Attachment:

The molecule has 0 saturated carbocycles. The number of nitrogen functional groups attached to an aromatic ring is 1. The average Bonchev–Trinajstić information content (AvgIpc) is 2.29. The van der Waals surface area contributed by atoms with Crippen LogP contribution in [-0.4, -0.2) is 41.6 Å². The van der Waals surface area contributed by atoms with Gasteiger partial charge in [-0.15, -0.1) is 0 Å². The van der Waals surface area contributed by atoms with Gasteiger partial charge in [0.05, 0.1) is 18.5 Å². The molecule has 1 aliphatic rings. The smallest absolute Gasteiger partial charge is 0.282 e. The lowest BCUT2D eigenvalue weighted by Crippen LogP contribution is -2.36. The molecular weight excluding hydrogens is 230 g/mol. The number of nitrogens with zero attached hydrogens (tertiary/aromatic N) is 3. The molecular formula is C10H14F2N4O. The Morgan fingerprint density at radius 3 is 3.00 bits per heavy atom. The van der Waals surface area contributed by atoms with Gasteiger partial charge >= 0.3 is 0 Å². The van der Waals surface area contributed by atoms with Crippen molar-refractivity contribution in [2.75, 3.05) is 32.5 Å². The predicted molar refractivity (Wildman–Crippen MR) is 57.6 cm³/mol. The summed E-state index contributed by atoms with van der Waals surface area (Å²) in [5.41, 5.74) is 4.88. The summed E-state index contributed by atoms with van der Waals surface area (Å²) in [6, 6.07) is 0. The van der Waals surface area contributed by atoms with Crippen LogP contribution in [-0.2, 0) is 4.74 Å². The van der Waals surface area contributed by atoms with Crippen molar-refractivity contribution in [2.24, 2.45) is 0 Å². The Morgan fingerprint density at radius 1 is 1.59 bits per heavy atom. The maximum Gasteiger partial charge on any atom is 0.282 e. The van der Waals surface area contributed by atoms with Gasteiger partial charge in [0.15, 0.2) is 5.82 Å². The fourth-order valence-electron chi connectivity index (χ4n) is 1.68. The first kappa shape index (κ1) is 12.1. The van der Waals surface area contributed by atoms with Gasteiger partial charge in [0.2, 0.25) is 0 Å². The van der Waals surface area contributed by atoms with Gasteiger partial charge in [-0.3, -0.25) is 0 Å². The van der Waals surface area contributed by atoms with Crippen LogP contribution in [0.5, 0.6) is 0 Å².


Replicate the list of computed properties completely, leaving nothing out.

The molecule has 0 saturated carbocycles. The number of nitrogen functional groups attached to an aromatic ring is 1. The average Bonchev–Trinajstić information content (AvgIpc) is 2.29. The van der Waals surface area contributed by atoms with Crippen LogP contribution in [-0.4, -0.2) is 41.6 Å². The van der Waals surface area contributed by atoms with Gasteiger partial charge in [-0.15, -0.1) is 0 Å². The van der Waals surface area contributed by atoms with Gasteiger partial charge in [0.05, 0.1) is 18.5 Å². The molecule has 1 aliphatic rings. The smallest absolute Gasteiger partial charge is 0.282 e. The lowest BCUT2D eigenvalue weighted by Crippen LogP contribution is -2.36. The molecular weight excluding hydrogens is 230 g/mol. The number of nitrogens with zero attached hydrogens (tertiary/aromatic N) is 3. The molecular formula is C10H14F2N4O. The Morgan fingerprint density at radius 3 is 3.00 bits per heavy atom. The van der Waals surface area contributed by atoms with Gasteiger partial charge >= 0.3 is 0 Å². The van der Waals surface area contributed by atoms with Crippen molar-refractivity contribution in [2.75, 3.05) is 32.5 Å². The predicted molar refractivity (Wildman–Crippen MR) is 57.6 cm³/mol. The summed E-state index contributed by atoms with van der Waals surface area (Å²) in [5.41, 5.74) is 4.88. The summed E-state index contributed by atoms with van der Waals surface area (Å²) in [6, 6.07) is 0. The van der Waals surface area contributed by atoms with Crippen LogP contribution in [-0.2, 0) is 4.74 Å². The van der Waals surface area contributed by atoms with Crippen molar-refractivity contribution in [2.24, 2.45) is 0 Å². The Morgan fingerprint density at radius 1 is 1.59 bits per heavy atom. The maximum Gasteiger partial charge on any atom is 0.282 e. The van der Waals surface area contributed by atoms with Gasteiger partial charge in [0.15, 0.2) is 5.82 Å². The fourth-order valence-electron chi connectivity index (χ4n) is 1.68. The first kappa shape index (κ1) is 12.1. The van der Waals surface area contributed by atoms with Gasteiger partial charge in [0.2, 0.25) is 0 Å². The van der Waals surface area contributed by atoms with Gasteiger partial charge in [-0.3, -0.25) is 0 Å². The van der Waals surface area contributed by atoms with Crippen LogP contribution in [0.5, 0.6) is 0 Å².